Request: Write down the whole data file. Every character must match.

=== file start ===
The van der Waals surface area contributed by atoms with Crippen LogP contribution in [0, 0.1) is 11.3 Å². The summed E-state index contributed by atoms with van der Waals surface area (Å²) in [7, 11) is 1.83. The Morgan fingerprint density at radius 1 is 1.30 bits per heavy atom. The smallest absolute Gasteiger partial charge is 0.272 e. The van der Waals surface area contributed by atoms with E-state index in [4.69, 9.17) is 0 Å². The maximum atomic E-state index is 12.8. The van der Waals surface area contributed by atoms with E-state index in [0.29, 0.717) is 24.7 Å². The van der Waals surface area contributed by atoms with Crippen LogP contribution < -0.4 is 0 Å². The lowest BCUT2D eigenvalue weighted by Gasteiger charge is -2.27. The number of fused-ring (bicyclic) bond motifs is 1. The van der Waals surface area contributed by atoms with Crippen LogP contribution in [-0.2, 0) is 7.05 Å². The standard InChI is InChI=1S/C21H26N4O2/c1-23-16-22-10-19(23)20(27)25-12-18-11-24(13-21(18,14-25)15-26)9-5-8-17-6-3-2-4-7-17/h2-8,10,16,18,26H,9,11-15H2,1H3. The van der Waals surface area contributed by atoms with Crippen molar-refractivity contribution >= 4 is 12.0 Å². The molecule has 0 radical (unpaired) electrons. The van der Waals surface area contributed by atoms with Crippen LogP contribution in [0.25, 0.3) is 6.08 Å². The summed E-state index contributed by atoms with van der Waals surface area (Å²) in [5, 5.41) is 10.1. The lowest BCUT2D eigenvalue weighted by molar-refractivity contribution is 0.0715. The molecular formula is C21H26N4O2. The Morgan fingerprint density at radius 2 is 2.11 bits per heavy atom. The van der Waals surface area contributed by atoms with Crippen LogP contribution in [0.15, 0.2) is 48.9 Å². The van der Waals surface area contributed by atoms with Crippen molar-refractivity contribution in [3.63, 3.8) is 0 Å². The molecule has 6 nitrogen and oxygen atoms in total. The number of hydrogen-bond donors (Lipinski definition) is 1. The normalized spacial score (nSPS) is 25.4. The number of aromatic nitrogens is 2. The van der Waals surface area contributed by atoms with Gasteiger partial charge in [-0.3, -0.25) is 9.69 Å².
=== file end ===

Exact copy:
The van der Waals surface area contributed by atoms with Crippen LogP contribution in [0, 0.1) is 11.3 Å². The summed E-state index contributed by atoms with van der Waals surface area (Å²) in [7, 11) is 1.83. The Morgan fingerprint density at radius 1 is 1.30 bits per heavy atom. The smallest absolute Gasteiger partial charge is 0.272 e. The van der Waals surface area contributed by atoms with E-state index in [4.69, 9.17) is 0 Å². The maximum atomic E-state index is 12.8. The van der Waals surface area contributed by atoms with E-state index in [0.29, 0.717) is 24.7 Å². The van der Waals surface area contributed by atoms with Crippen LogP contribution < -0.4 is 0 Å². The lowest BCUT2D eigenvalue weighted by Gasteiger charge is -2.27. The number of fused-ring (bicyclic) bond motifs is 1. The van der Waals surface area contributed by atoms with Crippen LogP contribution in [-0.2, 0) is 7.05 Å². The standard InChI is InChI=1S/C21H26N4O2/c1-23-16-22-10-19(23)20(27)25-12-18-11-24(13-21(18,14-25)15-26)9-5-8-17-6-3-2-4-7-17/h2-8,10,16,18,26H,9,11-15H2,1H3. The van der Waals surface area contributed by atoms with Crippen molar-refractivity contribution >= 4 is 12.0 Å². The molecule has 0 radical (unpaired) electrons. The van der Waals surface area contributed by atoms with Crippen LogP contribution in [0.25, 0.3) is 6.08 Å². The summed E-state index contributed by atoms with van der Waals surface area (Å²) in [5, 5.41) is 10.1. The lowest BCUT2D eigenvalue weighted by molar-refractivity contribution is 0.0715. The molecular formula is C21H26N4O2. The Morgan fingerprint density at radius 2 is 2.11 bits per heavy atom. The van der Waals surface area contributed by atoms with Crippen LogP contribution in [0.15, 0.2) is 48.9 Å². The van der Waals surface area contributed by atoms with Crippen molar-refractivity contribution in [3.63, 3.8) is 0 Å². The molecule has 6 nitrogen and oxygen atoms in total. The number of hydrogen-bond donors (Lipinski definition) is 1. The normalized spacial score (nSPS) is 25.4. The number of aromatic nitrogens is 2. The van der Waals surface area contributed by atoms with Gasteiger partial charge in [-0.3, -0.25) is 9.69 Å².